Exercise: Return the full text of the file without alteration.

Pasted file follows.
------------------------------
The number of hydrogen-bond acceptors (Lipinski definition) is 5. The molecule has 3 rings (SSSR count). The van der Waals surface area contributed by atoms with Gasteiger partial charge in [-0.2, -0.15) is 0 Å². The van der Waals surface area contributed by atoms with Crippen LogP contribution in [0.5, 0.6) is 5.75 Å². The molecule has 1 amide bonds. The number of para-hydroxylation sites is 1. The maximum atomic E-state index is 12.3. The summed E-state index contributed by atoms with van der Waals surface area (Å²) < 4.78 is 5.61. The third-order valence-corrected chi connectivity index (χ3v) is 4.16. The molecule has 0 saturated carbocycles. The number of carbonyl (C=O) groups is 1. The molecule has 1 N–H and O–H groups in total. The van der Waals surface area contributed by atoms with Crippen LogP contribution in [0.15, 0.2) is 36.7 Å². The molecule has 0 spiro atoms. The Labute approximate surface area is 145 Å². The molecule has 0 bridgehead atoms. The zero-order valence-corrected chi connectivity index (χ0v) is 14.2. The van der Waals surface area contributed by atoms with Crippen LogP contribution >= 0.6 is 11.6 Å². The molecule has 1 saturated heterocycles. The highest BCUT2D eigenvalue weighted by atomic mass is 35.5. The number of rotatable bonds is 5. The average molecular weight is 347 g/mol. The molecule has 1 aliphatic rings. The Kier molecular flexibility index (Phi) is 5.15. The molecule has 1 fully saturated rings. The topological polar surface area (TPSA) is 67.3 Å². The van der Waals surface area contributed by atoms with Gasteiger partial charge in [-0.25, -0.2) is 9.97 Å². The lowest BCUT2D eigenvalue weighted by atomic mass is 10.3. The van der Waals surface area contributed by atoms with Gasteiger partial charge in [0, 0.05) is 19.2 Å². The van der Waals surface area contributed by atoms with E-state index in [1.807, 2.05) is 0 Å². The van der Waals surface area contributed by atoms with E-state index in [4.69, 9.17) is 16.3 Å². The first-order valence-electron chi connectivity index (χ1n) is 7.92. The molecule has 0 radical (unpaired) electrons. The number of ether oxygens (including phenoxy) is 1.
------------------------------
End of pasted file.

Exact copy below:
The number of hydrogen-bond acceptors (Lipinski definition) is 5. The molecule has 3 rings (SSSR count). The van der Waals surface area contributed by atoms with Gasteiger partial charge in [-0.2, -0.15) is 0 Å². The van der Waals surface area contributed by atoms with Crippen LogP contribution in [0.5, 0.6) is 5.75 Å². The molecule has 1 amide bonds. The number of para-hydroxylation sites is 1. The maximum atomic E-state index is 12.3. The summed E-state index contributed by atoms with van der Waals surface area (Å²) < 4.78 is 5.61. The third-order valence-corrected chi connectivity index (χ3v) is 4.16. The molecule has 0 saturated carbocycles. The number of carbonyl (C=O) groups is 1. The molecule has 1 N–H and O–H groups in total. The van der Waals surface area contributed by atoms with Crippen LogP contribution in [0.15, 0.2) is 36.7 Å². The molecule has 0 spiro atoms. The Labute approximate surface area is 145 Å². The molecule has 0 bridgehead atoms. The zero-order valence-corrected chi connectivity index (χ0v) is 14.2. The van der Waals surface area contributed by atoms with Crippen LogP contribution >= 0.6 is 11.6 Å². The molecule has 1 saturated heterocycles. The highest BCUT2D eigenvalue weighted by atomic mass is 35.5. The number of rotatable bonds is 5. The average molecular weight is 347 g/mol. The molecule has 1 aliphatic rings. The Kier molecular flexibility index (Phi) is 5.15. The molecule has 1 fully saturated rings. The topological polar surface area (TPSA) is 67.3 Å². The van der Waals surface area contributed by atoms with Gasteiger partial charge in [-0.25, -0.2) is 9.97 Å². The lowest BCUT2D eigenvalue weighted by atomic mass is 10.3. The van der Waals surface area contributed by atoms with Gasteiger partial charge in [0, 0.05) is 19.2 Å². The van der Waals surface area contributed by atoms with E-state index in [1.807, 2.05) is 0 Å². The van der Waals surface area contributed by atoms with E-state index in [4.69, 9.17) is 16.3 Å². The first-order valence-electron chi connectivity index (χ1n) is 7.92. The molecule has 0 radical (unpaired) electrons. The number of ether oxygens (including phenoxy) is 1.